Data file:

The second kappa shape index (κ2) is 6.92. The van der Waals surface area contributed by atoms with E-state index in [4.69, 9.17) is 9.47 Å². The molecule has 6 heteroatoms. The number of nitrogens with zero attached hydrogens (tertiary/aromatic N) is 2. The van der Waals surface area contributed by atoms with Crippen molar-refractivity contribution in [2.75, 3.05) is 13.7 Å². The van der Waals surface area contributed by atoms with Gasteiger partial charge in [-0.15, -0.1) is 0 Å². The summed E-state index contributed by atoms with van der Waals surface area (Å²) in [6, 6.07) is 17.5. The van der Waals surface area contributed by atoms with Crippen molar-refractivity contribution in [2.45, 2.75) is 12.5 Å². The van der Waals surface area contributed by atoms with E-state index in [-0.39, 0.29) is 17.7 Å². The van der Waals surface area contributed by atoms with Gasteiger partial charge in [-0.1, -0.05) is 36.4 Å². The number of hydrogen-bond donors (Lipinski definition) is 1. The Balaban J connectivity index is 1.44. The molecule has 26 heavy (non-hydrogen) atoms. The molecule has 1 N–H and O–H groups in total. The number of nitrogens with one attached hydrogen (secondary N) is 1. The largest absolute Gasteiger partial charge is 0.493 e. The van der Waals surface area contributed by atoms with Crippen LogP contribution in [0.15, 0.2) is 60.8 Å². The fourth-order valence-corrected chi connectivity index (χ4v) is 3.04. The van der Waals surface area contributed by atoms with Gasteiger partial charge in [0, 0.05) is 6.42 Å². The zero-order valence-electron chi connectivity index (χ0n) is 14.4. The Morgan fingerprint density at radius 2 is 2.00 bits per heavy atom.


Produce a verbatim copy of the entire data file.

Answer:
The second kappa shape index (κ2) is 6.92. The van der Waals surface area contributed by atoms with E-state index in [4.69, 9.17) is 9.47 Å². The molecule has 6 heteroatoms. The number of nitrogens with zero attached hydrogens (tertiary/aromatic N) is 2. The van der Waals surface area contributed by atoms with Crippen molar-refractivity contribution in [2.75, 3.05) is 13.7 Å². The van der Waals surface area contributed by atoms with Gasteiger partial charge in [-0.15, -0.1) is 0 Å². The summed E-state index contributed by atoms with van der Waals surface area (Å²) in [6, 6.07) is 17.5. The van der Waals surface area contributed by atoms with Crippen molar-refractivity contribution in [2.45, 2.75) is 12.5 Å². The van der Waals surface area contributed by atoms with E-state index in [-0.39, 0.29) is 17.7 Å². The van der Waals surface area contributed by atoms with Gasteiger partial charge in [-0.1, -0.05) is 36.4 Å². The number of hydrogen-bond donors (Lipinski definition) is 1. The Balaban J connectivity index is 1.44. The molecule has 26 heavy (non-hydrogen) atoms. The molecule has 1 N–H and O–H groups in total. The number of nitrogens with one attached hydrogen (secondary N) is 1. The largest absolute Gasteiger partial charge is 0.493 e. The van der Waals surface area contributed by atoms with Crippen LogP contribution in [0.15, 0.2) is 60.8 Å². The fourth-order valence-corrected chi connectivity index (χ4v) is 3.04. The van der Waals surface area contributed by atoms with Gasteiger partial charge in [0, 0.05) is 6.42 Å². The zero-order valence-electron chi connectivity index (χ0n) is 14.4. The Morgan fingerprint density at radius 2 is 2.00 bits per heavy atom.